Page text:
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Brain Structure and Function

, Volume 212, Issue 2, pp 223–230 | Cite as

A detailed 3D model of the guinea pig cochlea

  • Bo Liu
  • Xiu L. GaoEmail author
  • Hong X. Yin
  • Shu Q. Luo
  • Jing Lu
Original Article

Abstract

Several partial models of cochlear subparts are available. However, a complete 3D model of an intact cochlea based on actual histological sections has not been reported. Hence, the aim of this study was to develop a novel 3D model of the guinea pig cochlea and conduct post-processes on this reconstructed model. We used a combination of histochemical processing and the method of acquiring section data from the visible human project (VHP) to obtain a set of ideal raw images of cochlear sections. After semi-automatic registration and accurate manual segmentation with professional image processing software, one set of aligned data and six sets of segmented data were generated. Finally, the segmented structures were reconstructed by 3D Slicer (a professional imaging process and analysis tool). Further, post-processes including 3D visualization and a virtual endoscope were completed to improve visualization and simulate the course of the cochlear implant through the scala tympani. The 3D cochlea model contains the main six structures: (1) the inner wall, (2) modiolus and spiral lamina, (3) cochlea nerve and spiral ganglion, (4) spiral ligament and inferior wall of cochlear duct, (5) Reissner’s membrane and (6) tectorial membrane. Based on the results, we concluded that ideal raw images of cochlear sections can be acquired by combining the processes of conventional histochemistry and photographing while slicing. After several vital image processing and analysis steps, this could further generate a vivid 3D model of the intact cochlea complete with internal details. This novel 3D model has great potential in teaching, basic medical research and in several clinical applications.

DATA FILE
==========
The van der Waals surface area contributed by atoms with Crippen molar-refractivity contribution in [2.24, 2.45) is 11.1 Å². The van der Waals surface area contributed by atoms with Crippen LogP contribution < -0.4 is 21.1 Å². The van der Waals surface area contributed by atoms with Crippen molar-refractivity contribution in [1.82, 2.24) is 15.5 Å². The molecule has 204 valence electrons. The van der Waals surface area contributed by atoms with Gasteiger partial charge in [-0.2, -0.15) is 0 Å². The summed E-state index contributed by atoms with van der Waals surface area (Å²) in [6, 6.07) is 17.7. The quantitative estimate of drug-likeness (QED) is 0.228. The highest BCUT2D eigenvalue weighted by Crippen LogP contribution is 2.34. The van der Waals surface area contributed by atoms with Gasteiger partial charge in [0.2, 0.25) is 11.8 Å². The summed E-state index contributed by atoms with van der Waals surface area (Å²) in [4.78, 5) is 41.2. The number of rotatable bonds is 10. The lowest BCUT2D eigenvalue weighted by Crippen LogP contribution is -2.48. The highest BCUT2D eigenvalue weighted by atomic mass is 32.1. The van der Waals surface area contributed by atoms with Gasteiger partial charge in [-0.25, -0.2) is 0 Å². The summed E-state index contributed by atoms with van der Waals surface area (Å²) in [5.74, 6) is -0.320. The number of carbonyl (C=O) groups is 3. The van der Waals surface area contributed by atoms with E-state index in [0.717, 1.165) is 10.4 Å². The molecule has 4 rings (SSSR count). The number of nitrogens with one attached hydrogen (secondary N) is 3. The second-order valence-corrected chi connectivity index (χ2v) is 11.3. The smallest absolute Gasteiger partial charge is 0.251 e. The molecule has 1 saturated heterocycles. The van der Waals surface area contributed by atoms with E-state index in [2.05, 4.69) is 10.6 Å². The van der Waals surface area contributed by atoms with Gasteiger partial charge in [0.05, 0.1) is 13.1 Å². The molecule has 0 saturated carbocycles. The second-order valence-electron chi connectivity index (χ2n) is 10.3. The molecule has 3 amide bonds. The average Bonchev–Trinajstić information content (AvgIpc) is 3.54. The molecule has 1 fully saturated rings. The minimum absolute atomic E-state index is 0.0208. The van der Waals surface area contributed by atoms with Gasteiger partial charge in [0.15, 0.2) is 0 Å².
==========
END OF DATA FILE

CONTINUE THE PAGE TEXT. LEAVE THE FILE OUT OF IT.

Keywords

Cochlea 3D modeling Registration Segmentation Reconstruction Visualization Virtual endoscope 

Notes

Acknowledgments

We thank Guang-wei Du for providing the professional registration software, Chen Wang’s assistance in visualization, and Mary-Magdalene Ugo Nzekwu for her valuable work on correcting the English. We are also grateful for the financial support from Beijing Natural Funds.

Supplementary material

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Copyright information

© Springer-Verlag 2007

Authors and Affiliations

  • Bo Liu
    • 1
  • Xiu L. Gao
    • 1
    Email author
  • Hong X. Yin
    • 2
  • Shu Q. Luo
    • 2
  • Jing Lu
    • 3
  1. 1.Department of AnatomyCapital Medical UniversityBeijingChina
  2. 2.School of Biomedical EngineeringCapital Medical UniversityBeijingChina
  3. 3.Department of Cell BiologyCapital Medical UniversityBeijingChina

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